Thursday, May 17, 2018


Title:  Freshwater
Author:  Akwaeke Emezi
Publication Information:  Grove Press. 2017. 240 pages.
ISBN:  0802127355 / 978-0802127358

Book Source:  I received this book as a publisher's galley through NetGalley free of cost in exchange for an honest review.

Opening Sentence:  "I have lived many lives inside this body."

Favorite Quote:  "Understand this if you understand nothing:  it is a powerful thing to be seen"

Freshwater is "dedicated to those of us with one foot on the other side." Is that you? Is that me? Is that all of us? Is that any of us at all? What also is the other side? The other side of what? This book poses questions before it even begins.

The question simply grow in this surreal debut novel. This story is of one women but three characters. Ada is the young woman of Nigerian heritage. Asụghara and Saint Vincent are two distinct, unique selves that also occupy Ada's body. Each one of the three characters within this one young woman by turn narrate this story of being born, growing up, of growing into yourself, and of mental health. Within this personal story also weaves a cultural one with Ada's birth and childhood in Nigeria to her education and further life in the United States.

As with most books that introduce me to a new history or a new culture, I research this to see if it is based in Nigerian mythology. I research mythology for the ideas in the book of multiple selves and of spirits competing to control a physical body are mythological in presentation.

The first piece of information I encounter in my research is on the author's website. This book is Akwaeke Emezi's debut novel and considered autobiographical. Autobiographical. That puts this entire reading experience into a new light. This surreal story is someone's reality captured in fiction. This calls for further research.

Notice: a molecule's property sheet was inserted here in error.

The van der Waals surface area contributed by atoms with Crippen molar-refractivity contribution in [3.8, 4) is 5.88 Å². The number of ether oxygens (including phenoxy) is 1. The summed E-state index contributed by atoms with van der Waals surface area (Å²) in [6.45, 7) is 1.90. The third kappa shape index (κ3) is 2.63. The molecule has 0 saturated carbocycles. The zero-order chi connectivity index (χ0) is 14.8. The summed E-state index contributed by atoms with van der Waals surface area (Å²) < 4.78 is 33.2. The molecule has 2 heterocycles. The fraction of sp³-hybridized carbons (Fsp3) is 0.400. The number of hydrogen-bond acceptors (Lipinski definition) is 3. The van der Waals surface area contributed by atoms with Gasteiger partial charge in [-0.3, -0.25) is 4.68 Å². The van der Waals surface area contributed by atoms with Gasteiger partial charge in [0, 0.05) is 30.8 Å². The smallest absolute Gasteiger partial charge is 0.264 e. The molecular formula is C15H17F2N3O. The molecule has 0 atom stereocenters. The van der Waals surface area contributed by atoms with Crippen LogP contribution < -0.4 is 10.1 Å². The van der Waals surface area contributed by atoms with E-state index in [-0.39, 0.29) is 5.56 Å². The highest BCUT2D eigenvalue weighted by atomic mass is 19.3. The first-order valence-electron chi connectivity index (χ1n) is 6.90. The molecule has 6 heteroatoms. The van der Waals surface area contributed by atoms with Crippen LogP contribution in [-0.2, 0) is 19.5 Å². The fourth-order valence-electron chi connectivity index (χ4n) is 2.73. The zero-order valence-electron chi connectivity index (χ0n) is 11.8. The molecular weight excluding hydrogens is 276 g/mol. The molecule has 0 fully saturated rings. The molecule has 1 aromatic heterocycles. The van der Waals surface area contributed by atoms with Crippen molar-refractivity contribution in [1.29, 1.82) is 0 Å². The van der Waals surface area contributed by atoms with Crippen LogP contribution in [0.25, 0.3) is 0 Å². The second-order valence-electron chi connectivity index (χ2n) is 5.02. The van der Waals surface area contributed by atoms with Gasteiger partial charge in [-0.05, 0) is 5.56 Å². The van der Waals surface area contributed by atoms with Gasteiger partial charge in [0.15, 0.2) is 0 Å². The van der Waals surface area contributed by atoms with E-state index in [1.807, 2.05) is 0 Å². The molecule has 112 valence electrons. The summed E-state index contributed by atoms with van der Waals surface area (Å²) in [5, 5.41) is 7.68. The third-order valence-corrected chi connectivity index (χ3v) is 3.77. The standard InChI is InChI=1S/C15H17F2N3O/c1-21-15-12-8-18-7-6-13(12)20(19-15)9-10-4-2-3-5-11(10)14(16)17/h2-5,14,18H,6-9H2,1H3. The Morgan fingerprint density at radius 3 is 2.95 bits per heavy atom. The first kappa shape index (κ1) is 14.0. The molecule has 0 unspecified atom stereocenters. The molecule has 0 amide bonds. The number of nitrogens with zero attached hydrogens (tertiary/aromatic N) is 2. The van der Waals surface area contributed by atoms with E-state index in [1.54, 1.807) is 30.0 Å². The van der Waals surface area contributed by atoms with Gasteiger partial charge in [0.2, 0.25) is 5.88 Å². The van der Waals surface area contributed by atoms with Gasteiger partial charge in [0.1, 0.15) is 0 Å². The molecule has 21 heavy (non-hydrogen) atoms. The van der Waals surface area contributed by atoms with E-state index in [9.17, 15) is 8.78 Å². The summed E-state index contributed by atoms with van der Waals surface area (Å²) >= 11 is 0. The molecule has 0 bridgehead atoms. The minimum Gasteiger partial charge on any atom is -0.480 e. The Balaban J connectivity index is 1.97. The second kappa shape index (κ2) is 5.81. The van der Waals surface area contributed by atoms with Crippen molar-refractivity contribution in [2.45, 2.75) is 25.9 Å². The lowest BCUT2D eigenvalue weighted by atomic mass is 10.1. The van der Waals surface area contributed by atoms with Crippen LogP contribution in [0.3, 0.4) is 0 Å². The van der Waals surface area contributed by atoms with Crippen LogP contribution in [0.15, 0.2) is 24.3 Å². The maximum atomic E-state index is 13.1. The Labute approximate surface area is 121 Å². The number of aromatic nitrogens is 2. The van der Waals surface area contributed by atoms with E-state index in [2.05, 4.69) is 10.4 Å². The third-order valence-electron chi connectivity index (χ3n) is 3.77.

Ms. Emezi identifies as black, gender non-binary, and Nigerian. In another article, Ms. Emezi describes the surgeries she has had to align her physical body with her non-gender specific identification. Throughout, she identifies the idea of being a ogbanje. In Igbo tradition, ogbanje is a spirit born into a child with the objective of bringing grief to the family. The child dies; the ogbanje returns as another child. And again and again, the spirit comes and goes. Families attempt to stop this cycle in varying ways ranging from preventing pregnancy to mutilating a child's corpse prior to burial. So, this autobiographical fiction story has its roots in life and in belief.

This unusual reality brings me to the book itself as a reading experience. This story is challenging to follow because it is nonlinear. The "characters" all embody what happens to one individual. So, the plot such as it is centers on one person, but the story comes from three very different emotional and mental perspectives. It makes it difficult to follow the chronology of Ada's life.

To make the challenge greater, the plot follows a rather graphic story line. Self mutilation, rape, and sexual encounters are a big part of this story. At times, the book seems rather focused on sexual exploration. That focus takes over and makes the book a difficult one for me for get through.

In between, though, the book offers glimpses of the person beneath all these layers. "... I inhabit a space between depression and happiness, a sweet spot, a brilliant spot. I .... wondered if it was true. If it was, could that spot be more real than either end of that spectrum? It would be a point of perfect balance, I thought." I wish her that balance.

Please share your thoughts and leave a comment. I would love to "talk" to you.

No comments:

Post a Comment